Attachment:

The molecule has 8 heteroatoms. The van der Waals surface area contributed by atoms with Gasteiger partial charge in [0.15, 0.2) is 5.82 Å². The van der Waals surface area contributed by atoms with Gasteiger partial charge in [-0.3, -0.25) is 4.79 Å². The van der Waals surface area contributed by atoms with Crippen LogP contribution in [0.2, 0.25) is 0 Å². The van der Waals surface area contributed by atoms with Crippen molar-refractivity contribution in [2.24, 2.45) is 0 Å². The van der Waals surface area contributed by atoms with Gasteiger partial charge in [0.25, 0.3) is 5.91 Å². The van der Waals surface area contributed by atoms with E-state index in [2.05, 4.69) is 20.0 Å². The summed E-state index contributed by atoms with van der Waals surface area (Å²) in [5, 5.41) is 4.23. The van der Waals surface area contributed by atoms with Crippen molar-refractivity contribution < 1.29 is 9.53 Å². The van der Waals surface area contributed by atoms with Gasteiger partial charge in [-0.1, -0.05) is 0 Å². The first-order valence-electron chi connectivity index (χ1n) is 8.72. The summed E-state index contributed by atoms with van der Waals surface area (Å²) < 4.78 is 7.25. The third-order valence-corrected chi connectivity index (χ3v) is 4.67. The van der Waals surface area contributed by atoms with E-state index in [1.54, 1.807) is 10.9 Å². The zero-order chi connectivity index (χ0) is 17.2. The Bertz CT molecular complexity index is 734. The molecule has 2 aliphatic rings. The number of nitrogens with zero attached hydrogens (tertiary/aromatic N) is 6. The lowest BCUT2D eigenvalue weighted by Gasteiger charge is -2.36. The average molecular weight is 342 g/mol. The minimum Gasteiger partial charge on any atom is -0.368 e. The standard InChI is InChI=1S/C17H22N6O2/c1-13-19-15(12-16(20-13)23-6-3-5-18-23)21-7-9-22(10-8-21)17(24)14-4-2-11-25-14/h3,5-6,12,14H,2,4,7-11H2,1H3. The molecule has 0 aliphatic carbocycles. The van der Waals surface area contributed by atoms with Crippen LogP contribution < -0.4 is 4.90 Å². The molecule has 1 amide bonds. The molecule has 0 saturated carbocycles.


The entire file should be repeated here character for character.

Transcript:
The molecule has 8 heteroatoms. The van der Waals surface area contributed by atoms with Gasteiger partial charge in [0.15, 0.2) is 5.82 Å². The van der Waals surface area contributed by atoms with Gasteiger partial charge in [-0.3, -0.25) is 4.79 Å². The van der Waals surface area contributed by atoms with Crippen LogP contribution in [0.2, 0.25) is 0 Å². The van der Waals surface area contributed by atoms with Crippen molar-refractivity contribution in [2.24, 2.45) is 0 Å². The van der Waals surface area contributed by atoms with Gasteiger partial charge in [0.25, 0.3) is 5.91 Å². The van der Waals surface area contributed by atoms with E-state index in [2.05, 4.69) is 20.0 Å². The summed E-state index contributed by atoms with van der Waals surface area (Å²) in [5, 5.41) is 4.23. The van der Waals surface area contributed by atoms with Crippen molar-refractivity contribution < 1.29 is 9.53 Å². The van der Waals surface area contributed by atoms with Gasteiger partial charge in [-0.1, -0.05) is 0 Å². The first-order valence-electron chi connectivity index (χ1n) is 8.72. The summed E-state index contributed by atoms with van der Waals surface area (Å²) < 4.78 is 7.25. The third-order valence-corrected chi connectivity index (χ3v) is 4.67. The van der Waals surface area contributed by atoms with E-state index in [1.54, 1.807) is 10.9 Å². The zero-order chi connectivity index (χ0) is 17.2. The Bertz CT molecular complexity index is 734. The molecule has 2 aliphatic rings. The number of nitrogens with zero attached hydrogens (tertiary/aromatic N) is 6. The lowest BCUT2D eigenvalue weighted by Gasteiger charge is -2.36. The average molecular weight is 342 g/mol. The minimum Gasteiger partial charge on any atom is -0.368 e. The standard InChI is InChI=1S/C17H22N6O2/c1-13-19-15(12-16(20-13)23-6-3-5-18-23)21-7-9-22(10-8-21)17(24)14-4-2-11-25-14/h3,5-6,12,14H,2,4,7-11H2,1H3. The molecule has 0 aliphatic carbocycles. The van der Waals surface area contributed by atoms with Crippen LogP contribution < -0.4 is 4.90 Å². The molecule has 1 amide bonds. The molecule has 0 saturated carbocycles.